Companies in the precision engineering sector in Singapore to receive more support: Chan Chun Sing

SINGAPORE – The growing precision engineering sector here will benefit from new enhancements to a scheme that helps companies of all sizes build partnerships, said Minister for Trade and Industry Chan Chun Sing on Monday (Nov 16).

This aims to strengthen the overall sector ecosystem as it continues to grow – despite the coronavirus pandemic – fuelled by booming demand for new technological solutions, he added.

He was speaking to the media during the weekly sector update, while visiting German technology group Rohde & Schwarz.

“The advent of 5G technologies, the Internet of Things and all the new breakthroughs that we see in the technological fields will require a lot of precision engineering behind the scenes,” Mr Chan said.

“We have every confidence that if we continue to invest in this sector, build up the core engineering capabilities, Singapore will be able to stand out as one of the precision engineering hubs in this region and in the whole world as well,” he added.

“There will be tremendous opportunity for this sector, as Asia continues to grow from strength to strength, and the demand for such products and services will continue to rise in the coming years, both in the information and communications technology sector and the biomedical sector, which can ultimately lead back to the precision engineering sector.”

The industry grew by 10 per cent in the first nine months of this year compared with last year, driven by the machinery and systems sector, which grew 15.5 per cent in the same period.

But the sector’s growth does not just hinge on individual firms but rather on the performance of small and medium sized enterprises (SMEs) in the whole ecosystem. This involves SMEs collaborating with big companies and the continuous nurturing of the engineering talent required for the industry to continue long-term growth, he noted.

To this end, the Pact scheme will be enhanced until March 2022. It provides firms with support to develop capabilities and their business through partnerships with others.

In addition, it helps original equipment manufacturers improve the diversity, resilience and responsiveness of their supply chains, while aiding local suppliers in deepening capabilities and growing their revenue and competitiveness.

The scheme has supported more than 280 projects from over 1,500 firms of all sizes, since it was introduced in 2010.

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With the new enhancements, the support rate for non-SMEs for qualifying costs will be increased from the current 50 per cent to 70 per cent for manpower categories.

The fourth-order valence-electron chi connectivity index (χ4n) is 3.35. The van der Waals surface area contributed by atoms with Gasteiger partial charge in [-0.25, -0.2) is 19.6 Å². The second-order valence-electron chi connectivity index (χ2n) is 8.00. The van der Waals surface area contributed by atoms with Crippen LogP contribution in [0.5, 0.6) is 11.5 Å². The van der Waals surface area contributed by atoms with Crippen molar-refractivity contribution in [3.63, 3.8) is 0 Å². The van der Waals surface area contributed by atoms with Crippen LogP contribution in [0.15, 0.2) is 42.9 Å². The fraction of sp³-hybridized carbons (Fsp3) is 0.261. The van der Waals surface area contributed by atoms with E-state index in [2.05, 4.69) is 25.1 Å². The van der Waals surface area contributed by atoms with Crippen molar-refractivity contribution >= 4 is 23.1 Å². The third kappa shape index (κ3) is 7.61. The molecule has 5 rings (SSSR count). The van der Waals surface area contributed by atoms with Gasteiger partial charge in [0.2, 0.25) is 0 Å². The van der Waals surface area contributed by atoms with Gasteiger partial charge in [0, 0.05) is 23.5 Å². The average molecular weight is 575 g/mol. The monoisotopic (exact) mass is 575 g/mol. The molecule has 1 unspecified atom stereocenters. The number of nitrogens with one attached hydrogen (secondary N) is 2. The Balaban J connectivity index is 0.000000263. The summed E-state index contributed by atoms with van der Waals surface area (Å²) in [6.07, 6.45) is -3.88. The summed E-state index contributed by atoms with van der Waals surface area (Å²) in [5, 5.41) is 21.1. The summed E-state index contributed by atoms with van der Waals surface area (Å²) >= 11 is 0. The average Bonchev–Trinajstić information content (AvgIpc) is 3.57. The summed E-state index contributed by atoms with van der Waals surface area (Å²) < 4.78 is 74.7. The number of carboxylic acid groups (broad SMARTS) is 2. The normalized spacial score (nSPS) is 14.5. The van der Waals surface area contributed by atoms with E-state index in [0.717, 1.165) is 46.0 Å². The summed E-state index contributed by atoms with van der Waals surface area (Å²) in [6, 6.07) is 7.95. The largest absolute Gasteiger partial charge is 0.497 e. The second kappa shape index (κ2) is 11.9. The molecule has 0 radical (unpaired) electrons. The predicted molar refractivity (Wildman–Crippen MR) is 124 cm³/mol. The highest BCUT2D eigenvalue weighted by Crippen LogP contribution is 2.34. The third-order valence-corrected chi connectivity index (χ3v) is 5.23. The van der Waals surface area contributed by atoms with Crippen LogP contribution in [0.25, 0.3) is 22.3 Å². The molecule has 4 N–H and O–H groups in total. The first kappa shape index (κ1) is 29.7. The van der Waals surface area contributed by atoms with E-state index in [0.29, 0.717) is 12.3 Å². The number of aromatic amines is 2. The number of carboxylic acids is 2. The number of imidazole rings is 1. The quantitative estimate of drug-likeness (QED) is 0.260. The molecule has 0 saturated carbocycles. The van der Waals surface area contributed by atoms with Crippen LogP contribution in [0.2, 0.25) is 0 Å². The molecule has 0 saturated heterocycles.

It will also go up to 50 per cent for all other cost categories. Support levels now stand at 50 per cent for equipment and 30 per cent each for materials, software, and professional services.

The scheme’s coverage will also be extended to support the qualification of new suppliers and new or existing products.

Singapore firms with overseas manufacturing activity will also get more help, so they can internationalise and become potential suppliers to more original equipment manufacturers.

Mr Chan noted that these enhancements can benefit 16 prospective partnership projects that are still in discussions.

“It is not just about the small companies or the big companies. It is really about the whole ecosystem coming together to present an attractive proposition to potential investors to continue to invest in the precision engineering industry in Singapore,” he said.

According to the September jobs situation report by the Ministry of Manpower, there are also nearly 1,500 job, traineeship and attachment opportunities in the precision engineering industry, offered by over 270 firms.

“Engineering talent (has) to be groomed on a sustained basis over the long haul. This is why we will continue to invest in the long-term, notwithstanding the short-term challenges that we might face because of Covid-19 or geopolitical tensions,” Mr Chan said.

“We want to continue our investment in this area to distinguish ourselves as one of the engineering hubs of the region and as part of the global value chain.”

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